A number of prominent American directors, most notably Quentin Tarantino and the Wachowski brothers, cite John Woo as one of their inspirations and idols.
A widely publicized March 2005 list of "The Best 100 Chinese Motion Pictures" included two John Woo films, The Killer and A Better Tomorrow.
To differentiate his films from various martial arts (which rarely use firearms) categories, John Woo films are often referred to as "Gun Fu".
In the seventies, he had a great deal of success making comedies.
John is a Christian, having grown up in a Lutheran family, and often uses Christian symbols (especially doves) in his films.
Due to religious persecution, Woo's parents left the mainland for Hong Kong when he was five years old.
His favorite handgun is the Beretta 92F/FS, which is used in most of his films. He likes the way the gun looks and considers it to be an "important character".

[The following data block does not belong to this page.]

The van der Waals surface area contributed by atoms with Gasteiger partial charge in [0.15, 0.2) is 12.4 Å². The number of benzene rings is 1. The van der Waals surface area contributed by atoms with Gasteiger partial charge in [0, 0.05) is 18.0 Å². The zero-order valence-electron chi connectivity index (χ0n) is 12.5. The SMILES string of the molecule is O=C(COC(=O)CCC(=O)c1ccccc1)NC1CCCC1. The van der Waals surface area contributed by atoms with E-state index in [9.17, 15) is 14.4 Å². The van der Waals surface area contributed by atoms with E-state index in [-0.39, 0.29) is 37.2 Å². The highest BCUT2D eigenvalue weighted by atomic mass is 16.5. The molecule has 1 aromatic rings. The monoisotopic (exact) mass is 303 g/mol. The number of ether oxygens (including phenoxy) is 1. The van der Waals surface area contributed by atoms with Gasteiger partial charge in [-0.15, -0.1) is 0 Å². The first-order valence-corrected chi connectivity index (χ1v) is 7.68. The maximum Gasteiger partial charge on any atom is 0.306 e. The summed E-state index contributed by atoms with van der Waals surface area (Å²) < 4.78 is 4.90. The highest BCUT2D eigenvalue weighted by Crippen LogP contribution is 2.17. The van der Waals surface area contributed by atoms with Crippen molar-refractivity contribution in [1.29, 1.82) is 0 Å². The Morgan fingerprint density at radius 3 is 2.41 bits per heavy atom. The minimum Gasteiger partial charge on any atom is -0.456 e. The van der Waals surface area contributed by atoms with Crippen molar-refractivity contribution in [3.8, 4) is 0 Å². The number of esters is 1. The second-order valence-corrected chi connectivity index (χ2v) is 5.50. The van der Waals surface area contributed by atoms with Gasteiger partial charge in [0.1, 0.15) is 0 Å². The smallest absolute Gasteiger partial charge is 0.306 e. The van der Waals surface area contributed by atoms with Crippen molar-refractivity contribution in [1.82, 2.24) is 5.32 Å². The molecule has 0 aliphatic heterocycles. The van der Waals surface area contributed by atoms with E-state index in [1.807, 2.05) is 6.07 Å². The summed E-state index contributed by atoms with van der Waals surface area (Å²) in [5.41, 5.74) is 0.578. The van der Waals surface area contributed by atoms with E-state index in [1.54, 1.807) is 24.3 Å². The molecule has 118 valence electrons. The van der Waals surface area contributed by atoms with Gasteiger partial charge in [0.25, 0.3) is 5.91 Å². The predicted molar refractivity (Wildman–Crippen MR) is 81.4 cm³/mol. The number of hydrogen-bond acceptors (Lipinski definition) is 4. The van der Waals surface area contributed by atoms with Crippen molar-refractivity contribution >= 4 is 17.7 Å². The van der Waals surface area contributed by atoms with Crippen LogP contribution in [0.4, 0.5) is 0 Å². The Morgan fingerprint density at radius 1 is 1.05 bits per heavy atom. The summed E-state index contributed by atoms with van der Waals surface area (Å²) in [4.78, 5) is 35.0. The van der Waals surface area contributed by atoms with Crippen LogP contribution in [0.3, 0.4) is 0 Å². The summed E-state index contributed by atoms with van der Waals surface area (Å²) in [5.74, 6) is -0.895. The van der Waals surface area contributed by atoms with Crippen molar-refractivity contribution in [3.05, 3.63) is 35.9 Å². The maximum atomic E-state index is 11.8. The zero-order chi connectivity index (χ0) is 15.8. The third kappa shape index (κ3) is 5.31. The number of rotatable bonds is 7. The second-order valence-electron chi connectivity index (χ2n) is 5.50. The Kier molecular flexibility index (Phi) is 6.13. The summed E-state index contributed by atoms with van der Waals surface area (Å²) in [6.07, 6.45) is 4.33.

Woo's movie The Killer (1989) became the most successful Hong Kong film in the U.S. since 1973's Enter the Dragon.
In 2005, he became only the fifth Chinese director to sit on the board of judges for the Cannes Film Festival.
With the 1993 film Hard Target, John Woo became the first Asian director ever to make a mainstream Hollywood film.
His trademark style of beautifully choreographed extreme violence was established with the 1986 film A Better Tomorrow.
John Woo is 5' 4.5" tall or 1.64 meters.
Although he was born in Mainland China, Woo grew up in Hong Kong.
His film career started in 1969, working for Cathay studios.
In 1971 he went to work as an assistant director for the Shaw Brothers Studios.
John Woo: I'm not a master, I'm just a hard-working filmmaker. I would like everyone to see me as a friend rather than a master.